If all wishes came true, then, Abians, especially those conversant with happenings back home, would wish to have a governor in the mould of businessman and technocrat, Uche Ogah. A business colossus widely loved for employing and empowering his people, Ogah is the President of Master Energy Group, a conglomerate with over 15 subsidiaries playing actively in the Nigerian nay African economy spanning oil and gas, banking, insurance, aviation, shipping, dredging, logistics, construction, travel agency, power etc. Also a chartered accountant, banker and redoubtable philanthropist, the 48-year-old ran for the governorship primary of the People’s Democratic Party in Abia State which was eventually won by Dr. Okezie Ikpeazu.
When a Federal High Court in Abuja declared that Ikpeazu filed false tax returns and was therefore not eligible to stand for the election, Ogah, as first runner up in the PDP primary, was issued a certificate of return by the Independent National Electoral Commission, INEC. The ensuing legal wrangling between Ogah and Ikpeazu went as far as the Supreme Court, which, last May, ruled in favour of Ikpeazu. But prior to his emergence on the political scene, Ogah had endeared himself to Abians.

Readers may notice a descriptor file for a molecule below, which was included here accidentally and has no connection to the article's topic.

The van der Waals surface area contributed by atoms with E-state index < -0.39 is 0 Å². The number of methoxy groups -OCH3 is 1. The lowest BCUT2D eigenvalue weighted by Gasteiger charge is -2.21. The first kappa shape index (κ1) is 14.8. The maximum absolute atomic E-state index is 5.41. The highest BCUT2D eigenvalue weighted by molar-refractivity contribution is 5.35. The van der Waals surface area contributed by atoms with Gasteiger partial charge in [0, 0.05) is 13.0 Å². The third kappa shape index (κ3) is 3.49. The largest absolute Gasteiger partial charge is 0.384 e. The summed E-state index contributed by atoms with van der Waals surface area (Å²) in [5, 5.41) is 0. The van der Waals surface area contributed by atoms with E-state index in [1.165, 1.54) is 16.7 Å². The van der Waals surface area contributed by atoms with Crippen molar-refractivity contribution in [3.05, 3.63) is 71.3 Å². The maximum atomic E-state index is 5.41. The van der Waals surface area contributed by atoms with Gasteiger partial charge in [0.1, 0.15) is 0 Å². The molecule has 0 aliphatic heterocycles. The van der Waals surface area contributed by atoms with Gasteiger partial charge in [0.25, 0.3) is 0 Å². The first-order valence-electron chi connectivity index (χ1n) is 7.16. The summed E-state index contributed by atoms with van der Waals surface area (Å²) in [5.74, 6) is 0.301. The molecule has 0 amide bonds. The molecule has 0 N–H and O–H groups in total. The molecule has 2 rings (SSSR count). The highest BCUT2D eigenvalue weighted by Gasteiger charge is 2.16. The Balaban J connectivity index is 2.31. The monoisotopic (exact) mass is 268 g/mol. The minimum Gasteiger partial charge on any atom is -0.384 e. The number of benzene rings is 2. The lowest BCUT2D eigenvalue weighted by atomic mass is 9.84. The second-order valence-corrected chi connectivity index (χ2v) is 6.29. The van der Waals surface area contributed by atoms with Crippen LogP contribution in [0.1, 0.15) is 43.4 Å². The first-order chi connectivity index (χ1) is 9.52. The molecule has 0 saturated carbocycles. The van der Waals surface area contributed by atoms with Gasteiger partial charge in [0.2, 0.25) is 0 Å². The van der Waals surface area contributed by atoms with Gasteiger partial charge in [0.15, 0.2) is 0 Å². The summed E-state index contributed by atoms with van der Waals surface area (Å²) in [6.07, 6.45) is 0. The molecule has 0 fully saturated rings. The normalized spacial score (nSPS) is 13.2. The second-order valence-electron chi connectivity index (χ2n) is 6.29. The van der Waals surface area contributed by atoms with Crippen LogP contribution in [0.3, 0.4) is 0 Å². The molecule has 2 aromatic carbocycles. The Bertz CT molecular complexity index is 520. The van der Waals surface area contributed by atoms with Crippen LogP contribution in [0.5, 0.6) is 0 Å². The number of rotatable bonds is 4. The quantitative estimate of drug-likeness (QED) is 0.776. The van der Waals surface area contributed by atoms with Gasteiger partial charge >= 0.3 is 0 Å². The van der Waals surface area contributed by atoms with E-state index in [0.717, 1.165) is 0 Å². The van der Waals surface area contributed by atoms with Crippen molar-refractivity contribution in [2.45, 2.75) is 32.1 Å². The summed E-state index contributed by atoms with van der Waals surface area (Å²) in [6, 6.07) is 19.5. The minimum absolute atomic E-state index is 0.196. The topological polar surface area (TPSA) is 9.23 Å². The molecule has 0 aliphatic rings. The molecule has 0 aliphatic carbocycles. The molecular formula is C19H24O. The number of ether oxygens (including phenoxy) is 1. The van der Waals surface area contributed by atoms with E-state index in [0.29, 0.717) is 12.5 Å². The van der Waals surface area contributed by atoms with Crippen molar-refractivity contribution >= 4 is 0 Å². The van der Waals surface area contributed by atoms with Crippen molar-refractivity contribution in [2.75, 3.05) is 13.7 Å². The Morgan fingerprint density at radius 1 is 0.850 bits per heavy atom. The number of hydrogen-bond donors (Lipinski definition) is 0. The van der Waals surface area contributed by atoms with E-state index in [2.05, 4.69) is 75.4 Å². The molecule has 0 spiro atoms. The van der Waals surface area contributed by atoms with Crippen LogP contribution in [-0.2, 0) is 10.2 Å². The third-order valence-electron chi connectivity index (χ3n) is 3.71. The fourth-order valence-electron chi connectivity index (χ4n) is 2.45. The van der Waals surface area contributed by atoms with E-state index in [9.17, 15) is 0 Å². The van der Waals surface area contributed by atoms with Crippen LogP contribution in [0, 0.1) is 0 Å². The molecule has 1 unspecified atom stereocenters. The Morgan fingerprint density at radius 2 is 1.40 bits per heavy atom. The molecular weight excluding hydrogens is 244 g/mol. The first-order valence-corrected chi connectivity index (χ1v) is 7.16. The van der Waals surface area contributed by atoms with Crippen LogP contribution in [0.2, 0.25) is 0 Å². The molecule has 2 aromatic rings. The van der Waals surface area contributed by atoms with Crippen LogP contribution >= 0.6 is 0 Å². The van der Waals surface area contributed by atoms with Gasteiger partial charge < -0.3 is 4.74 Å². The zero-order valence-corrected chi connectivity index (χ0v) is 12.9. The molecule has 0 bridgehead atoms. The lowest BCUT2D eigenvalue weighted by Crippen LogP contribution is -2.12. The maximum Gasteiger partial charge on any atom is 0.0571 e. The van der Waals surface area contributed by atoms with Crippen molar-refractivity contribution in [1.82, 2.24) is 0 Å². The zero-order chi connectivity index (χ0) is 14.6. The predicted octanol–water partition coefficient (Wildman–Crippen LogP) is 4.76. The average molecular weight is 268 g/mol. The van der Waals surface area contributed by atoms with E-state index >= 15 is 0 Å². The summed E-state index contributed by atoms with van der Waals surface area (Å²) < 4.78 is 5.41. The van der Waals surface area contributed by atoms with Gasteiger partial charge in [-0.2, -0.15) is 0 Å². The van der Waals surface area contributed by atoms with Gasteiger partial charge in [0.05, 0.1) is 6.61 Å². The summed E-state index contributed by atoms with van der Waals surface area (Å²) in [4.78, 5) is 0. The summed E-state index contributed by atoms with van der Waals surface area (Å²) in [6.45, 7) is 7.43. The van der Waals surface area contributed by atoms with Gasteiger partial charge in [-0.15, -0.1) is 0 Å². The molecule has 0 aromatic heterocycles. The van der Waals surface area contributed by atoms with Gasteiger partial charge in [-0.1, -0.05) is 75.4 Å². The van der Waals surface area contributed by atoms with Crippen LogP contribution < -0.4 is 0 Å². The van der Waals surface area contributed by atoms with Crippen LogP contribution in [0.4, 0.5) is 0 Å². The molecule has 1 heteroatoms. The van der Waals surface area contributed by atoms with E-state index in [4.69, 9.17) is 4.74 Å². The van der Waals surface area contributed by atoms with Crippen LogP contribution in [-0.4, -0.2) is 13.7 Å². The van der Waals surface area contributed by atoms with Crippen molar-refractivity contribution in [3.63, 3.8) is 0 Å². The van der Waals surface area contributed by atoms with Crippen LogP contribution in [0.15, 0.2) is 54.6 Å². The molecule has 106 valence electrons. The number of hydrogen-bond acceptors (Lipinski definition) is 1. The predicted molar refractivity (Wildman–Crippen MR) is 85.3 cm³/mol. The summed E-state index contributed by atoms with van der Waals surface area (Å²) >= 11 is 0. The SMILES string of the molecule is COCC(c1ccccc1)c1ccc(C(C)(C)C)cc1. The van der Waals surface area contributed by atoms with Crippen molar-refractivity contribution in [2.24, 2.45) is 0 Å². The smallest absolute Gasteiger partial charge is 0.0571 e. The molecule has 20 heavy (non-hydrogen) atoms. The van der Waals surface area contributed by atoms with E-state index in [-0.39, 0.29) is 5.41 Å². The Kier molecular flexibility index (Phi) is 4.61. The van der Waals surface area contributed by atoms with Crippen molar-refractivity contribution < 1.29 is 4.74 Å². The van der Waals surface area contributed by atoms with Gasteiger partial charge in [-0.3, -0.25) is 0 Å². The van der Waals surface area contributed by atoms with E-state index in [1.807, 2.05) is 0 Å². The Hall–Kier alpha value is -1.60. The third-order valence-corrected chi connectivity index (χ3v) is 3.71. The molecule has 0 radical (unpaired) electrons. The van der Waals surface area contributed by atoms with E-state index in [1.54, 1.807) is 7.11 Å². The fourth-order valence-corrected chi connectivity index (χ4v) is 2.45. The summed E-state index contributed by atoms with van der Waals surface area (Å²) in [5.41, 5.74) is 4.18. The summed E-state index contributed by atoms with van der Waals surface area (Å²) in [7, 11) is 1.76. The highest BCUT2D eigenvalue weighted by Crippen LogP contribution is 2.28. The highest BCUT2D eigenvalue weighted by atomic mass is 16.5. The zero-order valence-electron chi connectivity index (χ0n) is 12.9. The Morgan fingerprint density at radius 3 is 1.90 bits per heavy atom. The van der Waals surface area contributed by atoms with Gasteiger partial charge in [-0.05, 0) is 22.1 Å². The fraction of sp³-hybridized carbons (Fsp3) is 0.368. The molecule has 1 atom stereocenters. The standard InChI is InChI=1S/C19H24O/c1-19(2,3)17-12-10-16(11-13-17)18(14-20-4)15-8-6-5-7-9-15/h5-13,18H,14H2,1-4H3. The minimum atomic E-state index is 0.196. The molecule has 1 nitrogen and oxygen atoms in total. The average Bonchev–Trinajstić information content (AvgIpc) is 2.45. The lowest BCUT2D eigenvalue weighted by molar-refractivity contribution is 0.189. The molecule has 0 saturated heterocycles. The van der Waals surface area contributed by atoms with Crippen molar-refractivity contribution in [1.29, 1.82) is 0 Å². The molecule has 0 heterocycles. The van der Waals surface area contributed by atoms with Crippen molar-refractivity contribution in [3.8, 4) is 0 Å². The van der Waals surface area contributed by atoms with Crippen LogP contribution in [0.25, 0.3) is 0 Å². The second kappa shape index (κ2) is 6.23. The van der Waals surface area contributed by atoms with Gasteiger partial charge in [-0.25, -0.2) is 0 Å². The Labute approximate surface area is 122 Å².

An indigene of Onuaku Uturu, Isuikwuato LGA, the well-read businessman built the Masters Energy Industrial city in his native Uturu to offer massive employment for his kith and kin and galvanise the local economy. Reputed as one of the first five biggest industrial cities in Africa and first of its kind in South-East Nigeria, it houses more than ten factories which include lubricants, grease, bottle water, juice, noodles, rubber and an assembly plant. Others are fertilizer, vegetables, rice, assorted wines and tyre plants. Speaking during an inspection tour of the city recently, Ogah said, “The New Masters Energy Industrial City will create huge employment for my people.
I have a design to accommodate all region but I will ensure local content. My people will benefit more and it will help reduce the rate at which Abians travel out in search of greener pasture. Young people are willing and ready to work but no job anywhere, they keep moving from the East to the West, from North to South in search of jobs and which makes many of them become frustrated and vulnerable to all forms of attack and some will even take to crime. Other state governments offered me lands to build this industry but I told my team that it must be sited in Abia.” Indeed, some things become possible when people want them badly enough.